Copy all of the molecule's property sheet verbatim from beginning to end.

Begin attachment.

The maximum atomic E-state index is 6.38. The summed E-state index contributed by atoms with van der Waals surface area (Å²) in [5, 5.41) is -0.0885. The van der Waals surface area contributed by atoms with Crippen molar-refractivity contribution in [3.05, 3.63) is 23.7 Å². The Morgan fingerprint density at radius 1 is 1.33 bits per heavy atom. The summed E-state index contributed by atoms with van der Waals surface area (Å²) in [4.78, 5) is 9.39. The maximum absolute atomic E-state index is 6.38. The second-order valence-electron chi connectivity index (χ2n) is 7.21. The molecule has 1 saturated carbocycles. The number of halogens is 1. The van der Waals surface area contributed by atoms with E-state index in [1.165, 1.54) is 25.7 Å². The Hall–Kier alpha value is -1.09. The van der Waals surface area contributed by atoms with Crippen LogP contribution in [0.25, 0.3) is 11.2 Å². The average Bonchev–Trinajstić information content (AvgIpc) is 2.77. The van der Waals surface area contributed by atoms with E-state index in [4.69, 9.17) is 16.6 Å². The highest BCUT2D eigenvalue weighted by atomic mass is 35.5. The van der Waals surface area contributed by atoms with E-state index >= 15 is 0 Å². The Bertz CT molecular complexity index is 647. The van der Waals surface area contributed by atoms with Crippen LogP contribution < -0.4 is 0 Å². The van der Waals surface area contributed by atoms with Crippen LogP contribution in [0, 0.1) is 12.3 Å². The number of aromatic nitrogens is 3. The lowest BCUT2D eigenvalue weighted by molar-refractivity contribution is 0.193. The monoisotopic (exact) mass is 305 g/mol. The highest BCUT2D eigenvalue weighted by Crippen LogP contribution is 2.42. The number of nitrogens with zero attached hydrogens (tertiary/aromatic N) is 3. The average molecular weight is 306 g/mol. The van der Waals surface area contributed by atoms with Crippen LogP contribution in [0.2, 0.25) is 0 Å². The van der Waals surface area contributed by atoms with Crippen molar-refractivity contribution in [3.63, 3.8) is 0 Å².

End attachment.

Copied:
The maximum atomic E-state index is 6.38. The summed E-state index contributed by atoms with van der Waals surface area (Å²) in [5, 5.41) is -0.0885. The van der Waals surface area contributed by atoms with Crippen molar-refractivity contribution in [3.05, 3.63) is 23.7 Å². The Morgan fingerprint density at radius 1 is 1.33 bits per heavy atom. The summed E-state index contributed by atoms with van der Waals surface area (Å²) in [4.78, 5) is 9.39. The maximum absolute atomic E-state index is 6.38. The second-order valence-electron chi connectivity index (χ2n) is 7.21. The molecule has 1 saturated carbocycles. The number of halogens is 1. The van der Waals surface area contributed by atoms with E-state index in [1.165, 1.54) is 25.7 Å². The Hall–Kier alpha value is -1.09. The van der Waals surface area contributed by atoms with Crippen LogP contribution in [0.25, 0.3) is 11.2 Å². The average Bonchev–Trinajstić information content (AvgIpc) is 2.77. The van der Waals surface area contributed by atoms with E-state index in [4.69, 9.17) is 16.6 Å². The highest BCUT2D eigenvalue weighted by atomic mass is 35.5. The van der Waals surface area contributed by atoms with E-state index >= 15 is 0 Å². The Bertz CT molecular complexity index is 647. The van der Waals surface area contributed by atoms with Crippen LogP contribution < -0.4 is 0 Å². The van der Waals surface area contributed by atoms with Crippen LogP contribution in [0, 0.1) is 12.3 Å². The number of aromatic nitrogens is 3. The lowest BCUT2D eigenvalue weighted by molar-refractivity contribution is 0.193. The monoisotopic (exact) mass is 305 g/mol. The highest BCUT2D eigenvalue weighted by Crippen LogP contribution is 2.42. The number of nitrogens with zero attached hydrogens (tertiary/aromatic N) is 3. The average molecular weight is 306 g/mol. The van der Waals surface area contributed by atoms with Crippen LogP contribution in [0.2, 0.25) is 0 Å². The van der Waals surface area contributed by atoms with Crippen molar-refractivity contribution in [3.63, 3.8) is 0 Å².